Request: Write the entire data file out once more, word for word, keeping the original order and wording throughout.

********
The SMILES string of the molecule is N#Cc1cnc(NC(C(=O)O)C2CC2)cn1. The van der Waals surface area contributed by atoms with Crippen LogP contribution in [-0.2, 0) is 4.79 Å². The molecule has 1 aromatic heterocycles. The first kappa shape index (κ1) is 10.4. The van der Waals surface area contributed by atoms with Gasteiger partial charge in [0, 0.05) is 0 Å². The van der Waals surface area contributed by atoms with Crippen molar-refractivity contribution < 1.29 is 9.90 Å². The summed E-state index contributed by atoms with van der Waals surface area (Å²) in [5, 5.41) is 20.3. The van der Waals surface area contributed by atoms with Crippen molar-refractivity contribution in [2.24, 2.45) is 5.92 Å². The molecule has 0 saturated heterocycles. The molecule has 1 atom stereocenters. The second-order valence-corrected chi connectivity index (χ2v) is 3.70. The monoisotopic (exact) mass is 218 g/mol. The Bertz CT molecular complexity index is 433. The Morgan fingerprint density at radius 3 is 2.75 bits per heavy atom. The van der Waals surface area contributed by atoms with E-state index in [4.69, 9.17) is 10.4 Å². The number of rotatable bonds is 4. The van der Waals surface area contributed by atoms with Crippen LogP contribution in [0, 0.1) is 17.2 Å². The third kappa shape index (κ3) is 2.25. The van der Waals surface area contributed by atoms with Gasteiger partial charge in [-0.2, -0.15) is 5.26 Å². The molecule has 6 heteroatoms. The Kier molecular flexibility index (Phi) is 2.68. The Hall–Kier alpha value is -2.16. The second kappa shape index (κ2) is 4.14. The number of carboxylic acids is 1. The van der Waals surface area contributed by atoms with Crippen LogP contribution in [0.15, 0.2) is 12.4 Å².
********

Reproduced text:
The SMILES string of the molecule is N#Cc1cnc(NC(C(=O)O)C2CC2)cn1. The van der Waals surface area contributed by atoms with Crippen LogP contribution in [-0.2, 0) is 4.79 Å². The molecule has 1 aromatic heterocycles. The first kappa shape index (κ1) is 10.4. The van der Waals surface area contributed by atoms with Gasteiger partial charge in [0, 0.05) is 0 Å². The van der Waals surface area contributed by atoms with Crippen molar-refractivity contribution < 1.29 is 9.90 Å². The summed E-state index contributed by atoms with van der Waals surface area (Å²) in [5, 5.41) is 20.3. The van der Waals surface area contributed by atoms with Crippen molar-refractivity contribution in [2.24, 2.45) is 5.92 Å². The molecule has 0 saturated heterocycles. The molecule has 1 atom stereocenters. The second-order valence-corrected chi connectivity index (χ2v) is 3.70. The monoisotopic (exact) mass is 218 g/mol. The Bertz CT molecular complexity index is 433. The Morgan fingerprint density at radius 3 is 2.75 bits per heavy atom. The van der Waals surface area contributed by atoms with E-state index in [4.69, 9.17) is 10.4 Å². The number of rotatable bonds is 4. The van der Waals surface area contributed by atoms with Crippen LogP contribution in [0, 0.1) is 17.2 Å². The third kappa shape index (κ3) is 2.25. The van der Waals surface area contributed by atoms with Gasteiger partial charge in [-0.2, -0.15) is 5.26 Å². The molecule has 6 heteroatoms. The Kier molecular flexibility index (Phi) is 2.68. The Hall–Kier alpha value is -2.16. The second kappa shape index (κ2) is 4.14. The number of carboxylic acids is 1. The van der Waals surface area contributed by atoms with Crippen LogP contribution in [0.15, 0.2) is 12.4 Å².